EFL Learners' Lexico-Grammatical Competence in Paper-Based Vs. Computer-Based in Genre Writing
Arab World English Journal (AWEJ) Special Issue on CALL Number 5. July 2019
22 Pages Posted: 7 Aug 2019
Date Written: July 2019
With new technology, writing became a skill that is being developed year after year. The present study questions whether there is a difference between paper-based and computer-based writing in terms of errors and lexico-grammar. It aims at exploring sentence-level errors and lexico-grammatical competence in two writing genres in a collaborative writing environment within paper-based and computer-based writing. A sample of 73 female intermediate level learners participated in the study at the University of Business and Technology (UBT), in Saudi Arabia. This mixed-methods research is significant in the literature of second language writing since it highlights genre awareness, lexico-grammatical competence, analyzing errors, and collaboration in two styles of writing. The reading-based writing tasks acted as a reflection of the learners' lexico-grammatical competence on paper and via Web 2.0 tool (Padlet). Statistically, the Mann-Whitney U-tests showed that there was no significant difference between paper-based and computer-based groups in the sentence-level errors in narrative genre, whereas there was a significant difference between the two different tools of writing groups in the sentence-level errors in opinion genre. However, there was no significant difference between paper-based and computer-based groups in the clauses (lexico-grammar) of the two groups. Immediate semi-structured interviews were conducted and analyzed through NVIVO to get more insights from the learners to explain the comparison between the paper-based and the computer-based writing. In light of the significant findings, implications are sought to create an equillibrium between paper-based and computer-based writing, along with enhancing collaboration in second language writing.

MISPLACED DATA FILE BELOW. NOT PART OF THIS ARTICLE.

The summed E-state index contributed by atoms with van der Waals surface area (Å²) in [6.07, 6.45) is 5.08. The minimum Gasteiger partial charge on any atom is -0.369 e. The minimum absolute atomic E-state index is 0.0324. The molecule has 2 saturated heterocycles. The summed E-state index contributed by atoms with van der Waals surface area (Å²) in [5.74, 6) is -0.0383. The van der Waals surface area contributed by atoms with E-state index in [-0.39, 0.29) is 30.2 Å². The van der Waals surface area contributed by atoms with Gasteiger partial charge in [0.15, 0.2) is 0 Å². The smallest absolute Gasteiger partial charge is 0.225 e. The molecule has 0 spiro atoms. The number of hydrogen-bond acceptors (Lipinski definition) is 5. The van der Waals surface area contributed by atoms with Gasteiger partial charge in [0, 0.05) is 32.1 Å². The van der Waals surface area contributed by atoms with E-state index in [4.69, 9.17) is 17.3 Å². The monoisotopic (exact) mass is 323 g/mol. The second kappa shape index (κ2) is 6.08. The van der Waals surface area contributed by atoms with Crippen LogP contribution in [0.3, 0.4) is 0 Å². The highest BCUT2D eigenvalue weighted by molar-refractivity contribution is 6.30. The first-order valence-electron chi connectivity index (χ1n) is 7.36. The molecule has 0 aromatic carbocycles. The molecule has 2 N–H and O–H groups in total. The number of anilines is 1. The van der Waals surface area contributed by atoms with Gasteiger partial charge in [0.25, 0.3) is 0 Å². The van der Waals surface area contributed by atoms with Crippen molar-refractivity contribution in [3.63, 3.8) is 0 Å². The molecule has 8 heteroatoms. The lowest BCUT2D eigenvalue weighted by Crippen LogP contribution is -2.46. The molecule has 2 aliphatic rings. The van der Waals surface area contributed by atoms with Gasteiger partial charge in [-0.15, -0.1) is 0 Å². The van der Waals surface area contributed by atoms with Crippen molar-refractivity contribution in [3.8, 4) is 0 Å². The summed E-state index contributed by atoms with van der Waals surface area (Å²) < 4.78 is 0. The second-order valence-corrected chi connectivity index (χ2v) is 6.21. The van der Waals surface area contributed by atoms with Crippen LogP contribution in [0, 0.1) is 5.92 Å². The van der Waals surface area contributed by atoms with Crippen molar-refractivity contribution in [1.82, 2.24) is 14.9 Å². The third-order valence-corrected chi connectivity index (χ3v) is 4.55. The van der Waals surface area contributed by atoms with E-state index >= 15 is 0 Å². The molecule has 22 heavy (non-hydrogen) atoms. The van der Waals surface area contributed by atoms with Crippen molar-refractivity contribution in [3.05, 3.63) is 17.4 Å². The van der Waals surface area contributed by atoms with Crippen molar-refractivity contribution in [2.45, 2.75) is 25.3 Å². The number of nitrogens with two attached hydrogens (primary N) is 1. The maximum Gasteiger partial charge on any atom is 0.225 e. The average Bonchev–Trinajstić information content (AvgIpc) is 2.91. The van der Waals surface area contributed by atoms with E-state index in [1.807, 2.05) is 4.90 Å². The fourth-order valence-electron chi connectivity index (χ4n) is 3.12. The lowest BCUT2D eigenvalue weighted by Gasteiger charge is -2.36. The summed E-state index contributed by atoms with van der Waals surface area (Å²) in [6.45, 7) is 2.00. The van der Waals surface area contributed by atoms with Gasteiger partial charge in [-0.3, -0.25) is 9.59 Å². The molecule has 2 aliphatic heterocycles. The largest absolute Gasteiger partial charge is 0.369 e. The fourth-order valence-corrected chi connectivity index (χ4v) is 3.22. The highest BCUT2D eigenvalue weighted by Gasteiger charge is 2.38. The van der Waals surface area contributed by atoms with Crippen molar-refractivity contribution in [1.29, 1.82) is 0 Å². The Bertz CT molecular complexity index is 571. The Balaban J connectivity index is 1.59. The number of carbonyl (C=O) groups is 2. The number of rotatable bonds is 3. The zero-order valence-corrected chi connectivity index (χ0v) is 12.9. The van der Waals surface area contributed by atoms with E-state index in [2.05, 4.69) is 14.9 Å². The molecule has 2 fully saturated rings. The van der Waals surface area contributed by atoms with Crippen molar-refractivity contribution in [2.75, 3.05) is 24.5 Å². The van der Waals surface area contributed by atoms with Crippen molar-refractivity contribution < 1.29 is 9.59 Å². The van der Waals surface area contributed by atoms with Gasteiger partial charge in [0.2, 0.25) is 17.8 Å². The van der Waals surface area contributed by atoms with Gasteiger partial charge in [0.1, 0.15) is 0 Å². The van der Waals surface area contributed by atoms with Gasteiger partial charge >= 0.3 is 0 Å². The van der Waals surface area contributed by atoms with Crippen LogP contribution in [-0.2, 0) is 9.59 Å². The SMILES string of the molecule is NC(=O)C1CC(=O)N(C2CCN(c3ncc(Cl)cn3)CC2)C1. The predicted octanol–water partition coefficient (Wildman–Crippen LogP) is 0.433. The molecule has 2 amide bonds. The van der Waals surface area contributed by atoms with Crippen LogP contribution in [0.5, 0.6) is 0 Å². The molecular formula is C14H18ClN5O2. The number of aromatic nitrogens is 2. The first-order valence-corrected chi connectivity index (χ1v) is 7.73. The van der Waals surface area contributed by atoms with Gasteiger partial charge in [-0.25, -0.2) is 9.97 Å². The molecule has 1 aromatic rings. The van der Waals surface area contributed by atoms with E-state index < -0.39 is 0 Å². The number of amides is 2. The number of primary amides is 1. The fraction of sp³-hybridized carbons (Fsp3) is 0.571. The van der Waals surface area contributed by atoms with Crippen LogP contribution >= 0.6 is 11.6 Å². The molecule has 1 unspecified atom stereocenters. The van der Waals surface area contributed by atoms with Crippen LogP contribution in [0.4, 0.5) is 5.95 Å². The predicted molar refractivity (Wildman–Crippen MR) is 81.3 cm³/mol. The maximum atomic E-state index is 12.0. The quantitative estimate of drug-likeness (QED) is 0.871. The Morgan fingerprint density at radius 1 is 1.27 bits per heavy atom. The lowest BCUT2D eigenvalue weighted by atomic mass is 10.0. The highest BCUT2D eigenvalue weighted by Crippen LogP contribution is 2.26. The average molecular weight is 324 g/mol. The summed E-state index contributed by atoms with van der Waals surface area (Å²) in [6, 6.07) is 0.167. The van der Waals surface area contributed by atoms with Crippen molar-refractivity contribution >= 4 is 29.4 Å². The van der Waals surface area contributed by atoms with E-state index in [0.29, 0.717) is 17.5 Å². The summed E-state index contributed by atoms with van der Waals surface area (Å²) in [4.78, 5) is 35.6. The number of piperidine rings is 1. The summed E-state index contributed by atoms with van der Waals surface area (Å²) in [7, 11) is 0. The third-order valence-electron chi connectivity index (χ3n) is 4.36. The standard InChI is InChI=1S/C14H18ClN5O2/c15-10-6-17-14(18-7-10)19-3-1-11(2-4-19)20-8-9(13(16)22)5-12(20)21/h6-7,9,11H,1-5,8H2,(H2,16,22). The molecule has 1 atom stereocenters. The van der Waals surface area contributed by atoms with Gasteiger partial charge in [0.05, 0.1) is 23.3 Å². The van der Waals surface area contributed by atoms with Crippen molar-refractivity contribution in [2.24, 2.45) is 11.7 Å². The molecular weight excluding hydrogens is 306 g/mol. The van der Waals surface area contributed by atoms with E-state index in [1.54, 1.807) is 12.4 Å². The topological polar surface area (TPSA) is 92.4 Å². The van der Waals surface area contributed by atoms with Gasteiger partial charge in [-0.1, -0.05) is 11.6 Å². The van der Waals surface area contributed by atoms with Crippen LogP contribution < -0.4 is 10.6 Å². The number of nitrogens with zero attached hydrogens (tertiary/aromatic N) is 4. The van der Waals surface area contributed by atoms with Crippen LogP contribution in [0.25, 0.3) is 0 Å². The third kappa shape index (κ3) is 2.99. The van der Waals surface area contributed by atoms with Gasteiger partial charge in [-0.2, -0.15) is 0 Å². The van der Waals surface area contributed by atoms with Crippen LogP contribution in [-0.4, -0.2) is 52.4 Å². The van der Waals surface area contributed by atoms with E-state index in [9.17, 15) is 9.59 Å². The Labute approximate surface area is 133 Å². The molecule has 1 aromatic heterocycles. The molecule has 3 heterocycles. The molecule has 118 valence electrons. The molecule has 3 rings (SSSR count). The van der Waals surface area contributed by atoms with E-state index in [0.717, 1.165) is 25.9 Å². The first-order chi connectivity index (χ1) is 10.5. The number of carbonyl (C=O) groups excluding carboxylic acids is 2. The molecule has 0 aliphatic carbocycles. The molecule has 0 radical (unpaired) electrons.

Keywords: Computer-based typing (CB), Computer-assisted language learning (CALL), Collaborative writing, Error Analysis, Lexico-grammar, Paper-based writing (PB), Text Analysis, and Writing Genre
Suggested Citation: Suggested Citation